Fortune has published its annual “The 100 Best Companies To Work For” (Milton Moskowitz and Robert Levering, March 15, 2015, pp. 97–154). Impressively, Twitter made its debut appearance ranking at number 24 on the list. Apparently, many Twitter employees believe it is one of the best workplaces. So much so, that on average, Twitter has 230 applications for every open position. Given that 623 positions were open at the time the list went to press, that represents over 140,000 Twitterite wannabees.
In many growing, busy, successful companies, the CEOs feel too busy to visit much with the rank and file. Simultaneously, they often directly or indirectly surround themselves with “yes” people. Both of these behaviors will not contribute to the long-term quality, growth, leadership, and prosperity of those companies. Twitter’s CEO Dick Costolo seems to understand these truths because he intentionally takes an opposite approach:
“‘I’ve always felt it was important for me to be present, for anyone in the company to feel like they could walk up to me and have a forthright conversation with me. . . . As you grow as a company, the view from the top becomes more and more distorted. So I really go out of my way to be present and show the employee base that I think of them as peers and colleagues, and I encourage them to challenge my thinking and engage in sharp questions with me.’” (p. 121)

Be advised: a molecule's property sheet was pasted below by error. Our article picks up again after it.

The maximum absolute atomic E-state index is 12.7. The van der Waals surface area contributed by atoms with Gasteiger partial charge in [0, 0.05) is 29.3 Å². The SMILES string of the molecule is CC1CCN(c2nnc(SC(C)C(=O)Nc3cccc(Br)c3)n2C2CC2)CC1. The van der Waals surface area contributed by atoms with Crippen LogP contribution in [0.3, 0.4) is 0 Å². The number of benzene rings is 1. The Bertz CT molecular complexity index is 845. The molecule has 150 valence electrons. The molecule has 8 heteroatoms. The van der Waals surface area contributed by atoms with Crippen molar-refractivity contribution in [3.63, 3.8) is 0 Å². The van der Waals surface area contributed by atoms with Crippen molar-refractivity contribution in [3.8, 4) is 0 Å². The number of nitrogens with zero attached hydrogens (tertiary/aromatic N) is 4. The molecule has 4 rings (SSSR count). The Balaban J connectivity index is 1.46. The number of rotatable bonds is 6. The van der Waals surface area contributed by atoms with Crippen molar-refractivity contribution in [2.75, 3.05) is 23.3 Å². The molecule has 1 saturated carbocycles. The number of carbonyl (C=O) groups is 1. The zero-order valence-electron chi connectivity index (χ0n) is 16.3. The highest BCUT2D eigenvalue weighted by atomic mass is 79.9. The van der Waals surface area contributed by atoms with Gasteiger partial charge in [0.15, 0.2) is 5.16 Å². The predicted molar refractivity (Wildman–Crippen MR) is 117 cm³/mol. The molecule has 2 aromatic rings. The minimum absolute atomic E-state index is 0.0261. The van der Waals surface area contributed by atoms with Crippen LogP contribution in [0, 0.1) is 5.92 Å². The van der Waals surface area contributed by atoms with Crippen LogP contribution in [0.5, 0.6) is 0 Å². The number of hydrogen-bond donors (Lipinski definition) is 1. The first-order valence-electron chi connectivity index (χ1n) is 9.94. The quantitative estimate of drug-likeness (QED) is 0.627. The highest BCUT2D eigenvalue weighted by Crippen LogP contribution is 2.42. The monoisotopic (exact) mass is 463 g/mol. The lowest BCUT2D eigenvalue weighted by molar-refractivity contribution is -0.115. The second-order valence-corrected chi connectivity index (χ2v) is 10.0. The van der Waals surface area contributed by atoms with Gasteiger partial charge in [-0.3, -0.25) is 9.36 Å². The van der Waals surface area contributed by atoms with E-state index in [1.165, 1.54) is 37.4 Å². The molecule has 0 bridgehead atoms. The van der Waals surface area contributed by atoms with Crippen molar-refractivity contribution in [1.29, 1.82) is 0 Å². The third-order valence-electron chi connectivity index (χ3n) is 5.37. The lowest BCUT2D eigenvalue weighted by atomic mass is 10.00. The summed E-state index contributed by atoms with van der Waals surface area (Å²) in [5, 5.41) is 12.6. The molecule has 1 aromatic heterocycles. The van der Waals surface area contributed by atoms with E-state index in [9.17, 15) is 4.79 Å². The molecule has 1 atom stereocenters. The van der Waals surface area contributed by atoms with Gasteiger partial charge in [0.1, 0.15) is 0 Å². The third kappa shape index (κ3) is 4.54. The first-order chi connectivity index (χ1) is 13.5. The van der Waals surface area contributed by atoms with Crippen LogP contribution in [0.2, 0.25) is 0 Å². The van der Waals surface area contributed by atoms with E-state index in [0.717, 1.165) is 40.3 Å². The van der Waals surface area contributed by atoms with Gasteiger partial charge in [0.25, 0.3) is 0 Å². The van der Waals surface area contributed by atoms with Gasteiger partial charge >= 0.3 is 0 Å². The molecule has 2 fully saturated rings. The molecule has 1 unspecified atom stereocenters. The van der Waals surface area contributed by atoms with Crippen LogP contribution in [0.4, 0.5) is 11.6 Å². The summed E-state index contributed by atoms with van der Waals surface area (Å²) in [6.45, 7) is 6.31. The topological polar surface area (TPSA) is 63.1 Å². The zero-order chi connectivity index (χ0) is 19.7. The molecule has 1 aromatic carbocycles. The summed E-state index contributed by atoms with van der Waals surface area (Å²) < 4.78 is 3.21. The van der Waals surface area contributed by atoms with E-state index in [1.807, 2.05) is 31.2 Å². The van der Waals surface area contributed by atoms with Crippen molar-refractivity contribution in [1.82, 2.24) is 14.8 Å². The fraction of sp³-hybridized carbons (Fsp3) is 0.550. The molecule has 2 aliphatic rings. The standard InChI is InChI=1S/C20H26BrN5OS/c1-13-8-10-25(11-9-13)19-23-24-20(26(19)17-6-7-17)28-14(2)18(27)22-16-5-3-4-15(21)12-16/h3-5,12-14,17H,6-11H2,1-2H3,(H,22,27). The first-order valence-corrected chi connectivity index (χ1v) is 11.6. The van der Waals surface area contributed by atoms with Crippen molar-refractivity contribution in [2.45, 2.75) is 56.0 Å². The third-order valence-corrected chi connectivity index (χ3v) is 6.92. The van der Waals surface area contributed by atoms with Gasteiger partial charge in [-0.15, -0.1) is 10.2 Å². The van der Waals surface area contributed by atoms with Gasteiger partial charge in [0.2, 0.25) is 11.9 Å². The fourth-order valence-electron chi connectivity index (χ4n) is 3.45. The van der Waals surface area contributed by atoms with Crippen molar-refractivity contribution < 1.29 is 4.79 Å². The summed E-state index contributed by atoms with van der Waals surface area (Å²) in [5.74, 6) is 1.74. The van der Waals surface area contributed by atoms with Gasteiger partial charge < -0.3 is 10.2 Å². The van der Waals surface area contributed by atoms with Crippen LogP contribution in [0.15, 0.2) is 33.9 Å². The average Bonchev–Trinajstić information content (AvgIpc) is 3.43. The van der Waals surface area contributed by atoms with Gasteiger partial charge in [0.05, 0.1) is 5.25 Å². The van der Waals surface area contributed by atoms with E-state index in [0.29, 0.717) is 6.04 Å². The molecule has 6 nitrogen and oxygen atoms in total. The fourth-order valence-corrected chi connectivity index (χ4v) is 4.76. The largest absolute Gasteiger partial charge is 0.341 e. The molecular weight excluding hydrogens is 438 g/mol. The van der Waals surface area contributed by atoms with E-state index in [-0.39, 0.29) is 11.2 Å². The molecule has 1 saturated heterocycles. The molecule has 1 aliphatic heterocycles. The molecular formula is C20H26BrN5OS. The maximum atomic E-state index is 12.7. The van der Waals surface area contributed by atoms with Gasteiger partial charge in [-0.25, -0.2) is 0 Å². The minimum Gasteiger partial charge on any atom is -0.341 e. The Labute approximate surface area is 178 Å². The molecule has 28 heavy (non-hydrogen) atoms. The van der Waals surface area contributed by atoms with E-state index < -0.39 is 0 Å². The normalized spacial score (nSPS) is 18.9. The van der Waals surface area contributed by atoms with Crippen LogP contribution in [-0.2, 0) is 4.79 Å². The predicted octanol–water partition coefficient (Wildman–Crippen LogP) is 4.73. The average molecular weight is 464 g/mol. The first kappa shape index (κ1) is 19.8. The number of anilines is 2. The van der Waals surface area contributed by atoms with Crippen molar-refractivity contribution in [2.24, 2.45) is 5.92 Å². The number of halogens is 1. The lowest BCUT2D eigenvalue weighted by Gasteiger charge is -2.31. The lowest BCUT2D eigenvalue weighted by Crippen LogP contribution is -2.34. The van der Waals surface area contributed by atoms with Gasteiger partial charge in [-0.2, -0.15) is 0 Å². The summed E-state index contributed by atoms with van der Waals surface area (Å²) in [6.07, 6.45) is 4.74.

That is a great attitude. To help with the execution, Costolo and his leadership team hold a companywide informal meeting twice a month. With 3,600 employees, that is quite a commitment. However, it is an essential commitment for Twitter and for every likeminded company that is genuine about its future prosperity. When leadership stays in touch with its workforce, everyone wins. And that is exactly what makes Twitter one of the 100 best workplaces.